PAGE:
The Columbia University Physical Sciences in Oncology Center offers pilot grants and cross-disciplinary collaborative grants for innovative, interdisciplinary research involving quantitative scientists and cancer biologists. These grants are intended to facilitate collaborations between mathematicians/physicists and cancer researchers that will lead to innovative new applications for the analysis of large biological data sets. The program of this year includes:
- one pilot grant of $50,000 to support technology development and/or research involving wet lab experimentation
- two collaborative grants of $25,000 each to support mathematical/computational research in collaboration with the Center. Collaborations are required to involve at least one researcher within the Center.
The goal of the program is to foster the development of new technologies and quantitative methods for the analysis of cancer genomic data. All applications must demonstrate close interdisciplinary collaboration between quantitative scientists and cancer biologists. Pilot projects and collaborative grants will enable the development and testing of new mathematical approaches within the context of cancer research, give mathematicians and physicists experience working in biological settings, and provide cancer biologists opportunities to explore how mathematical methods can be used to guide research agendas.
We recognize that these award amounts will not support large-scale projects, and so are seeking to fund startup projects and proof-of-principle studies that show strong potential for future funding.
Successful projects will lead to the development of new mathematical/computational approaches that would be generally applicable to the study of cancer biology, and not only to one specific system. In addition, proposals should indicate the nature of the biological insights that the development of these new computational methods should enable.
- Any investigator is eligible to apply. However, applications for collaborative grants require specifying at least one researcher within the Center as part of the collaboration.
- Funding from collaborative grants must be used to cover dedicated time of a quantitative scientist in collaborations with members of the Center. Postdoctoral researchers are eligible to serve as project co-PIs with the approval of their scientific mentors.
- Funding from the pilot grant must be used to cover experimental expenses, and travel expenses for people outside of the center.
- Investigators should address specific aims within the Projects or Core of the Center.
- Application deadline: June 30th, 2017- Extended to July 2nd 12am
- Announcement of awards: July 20th, 2017
- Earliest start date for the projects: July 20th, 2017
- Latest end date for the projects: April 30th, 2018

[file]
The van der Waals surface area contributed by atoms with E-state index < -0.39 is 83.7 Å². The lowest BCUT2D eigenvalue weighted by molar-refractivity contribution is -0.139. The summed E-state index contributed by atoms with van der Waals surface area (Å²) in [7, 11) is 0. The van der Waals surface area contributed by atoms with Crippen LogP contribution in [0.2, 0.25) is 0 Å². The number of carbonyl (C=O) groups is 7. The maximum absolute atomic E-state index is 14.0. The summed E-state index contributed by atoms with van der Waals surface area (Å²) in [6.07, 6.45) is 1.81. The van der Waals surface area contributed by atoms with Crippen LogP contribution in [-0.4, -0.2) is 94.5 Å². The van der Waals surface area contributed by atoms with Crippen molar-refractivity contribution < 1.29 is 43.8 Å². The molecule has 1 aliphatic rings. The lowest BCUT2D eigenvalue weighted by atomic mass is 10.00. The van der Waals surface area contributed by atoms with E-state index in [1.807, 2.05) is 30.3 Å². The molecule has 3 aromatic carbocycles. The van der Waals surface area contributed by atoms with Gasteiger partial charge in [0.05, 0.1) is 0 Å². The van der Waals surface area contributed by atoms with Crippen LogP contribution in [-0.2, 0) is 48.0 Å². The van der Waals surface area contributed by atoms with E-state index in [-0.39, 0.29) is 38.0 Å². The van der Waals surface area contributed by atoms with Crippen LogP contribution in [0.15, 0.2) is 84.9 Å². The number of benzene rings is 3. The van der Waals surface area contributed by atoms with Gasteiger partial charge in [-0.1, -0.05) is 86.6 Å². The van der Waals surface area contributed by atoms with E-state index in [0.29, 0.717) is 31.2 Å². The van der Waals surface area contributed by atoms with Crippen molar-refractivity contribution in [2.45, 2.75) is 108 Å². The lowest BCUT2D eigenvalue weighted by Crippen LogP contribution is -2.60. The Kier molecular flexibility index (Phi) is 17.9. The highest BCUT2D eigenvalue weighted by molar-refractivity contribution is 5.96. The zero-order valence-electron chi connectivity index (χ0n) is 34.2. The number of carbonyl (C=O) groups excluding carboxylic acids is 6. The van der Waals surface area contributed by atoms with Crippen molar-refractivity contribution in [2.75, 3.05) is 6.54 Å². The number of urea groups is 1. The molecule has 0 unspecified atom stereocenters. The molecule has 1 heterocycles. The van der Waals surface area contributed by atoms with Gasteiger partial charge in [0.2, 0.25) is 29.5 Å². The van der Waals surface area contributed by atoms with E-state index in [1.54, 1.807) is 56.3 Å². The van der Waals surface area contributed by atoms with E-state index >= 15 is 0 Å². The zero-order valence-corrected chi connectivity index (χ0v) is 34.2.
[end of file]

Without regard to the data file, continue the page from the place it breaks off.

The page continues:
1) A research statement, no more than 2 pages in length, that includes the following elements:
- An abstract of no more than 250 words summarizing the key components of the proposed project, followed by its specific aims
- A description of the research strategy, including the significance of the proposed project and the methodology that will be used
- An explanation of the deliverables that are intended to be available at the conclusion of the project
2) Short NIH format biographies of key personnel that reflect the interdisciplinary nature of the project and the ability to successfully complete it. Applications to collaborative grants must include at least one researcher within the Center
3) A detailed budget describing how project funds will be used
Proposals that do not contain all of the required elements at the time of the submission will be disqualified from consideration.
The CUPS-OC review committee will review all proposals, judging them on the basis of their innovation, feasibility, compatibility with the Center’s mission, and the likelihood of future funding. When necessary, the review committee will conduct phone interviews with applicants to obtain additional information.
Requirements for grantees
Grantees will be required to submit one progress report, on March 15th, 2018. This report must summarize all accomplishments of the pilot project as well as any obstacles that may complicate the realization of deliverables described in the project proposal.
Grantees may be required to present their research in a PSOC meeting on a mutually agreeable date.
The Center’s Executive Director will be responsible for facilitating and monitoring pilot projects. Awards, scientific results, and publications resulting from sponsored collaborations will be documented on the Center’s website.
How to submit your proposal
Please submit your application as a PDF file to Center’s Executive Director: Sophie Thuault-Restituito, email@example.com.
For questions about the pilot grant program, contact Sophie Thuault-Restituito (firstname.lastname@example.org).
Andrew Blumberg, PhD (University of Texas)
Application of the geometry of CAT(0) spaces to problem in genomics
Abbas Rizvi, PhD and Tom Maniatis, PhD (Columbia University)
A Generalized Workflow for Molecularly Annotated Connectomics
Lorin Crawford, PhD (Duke University), Anthea Monod, PhD, coPI (Columbia University) and Sayan Mukherjee, PhD, co-PI (Duke University)
Reconstructing and Collating Topological Quantifications of Tumors for Radiogenomics,
Antonio Iavarone, MD and Fulvio D’Angelo, PhD (Columbia University)
Identification of Master Regulators in Glioblastoma through single-cell RNA-seq analysis
Peter A. Sims, PhD (PI), Antonio Iavarone, MD (Co-I), and Anna Lasorella, MD (Co-I) (Columbia University, NY)
Experimental Pilot Grant
Anthea Monod, PhD (PI), Sayan Mukherjee, PhD (Co-PI), and Kris Wood, PhD (Co-PI), (Duke University, NC)
Computational Pilot Grant
Gurinder S. Atwal, PhD (PI) and Mike Wigler, PhD (Co-PI) (Cold Spring Harbor Laboratory, NY)
Computational Pilot Grant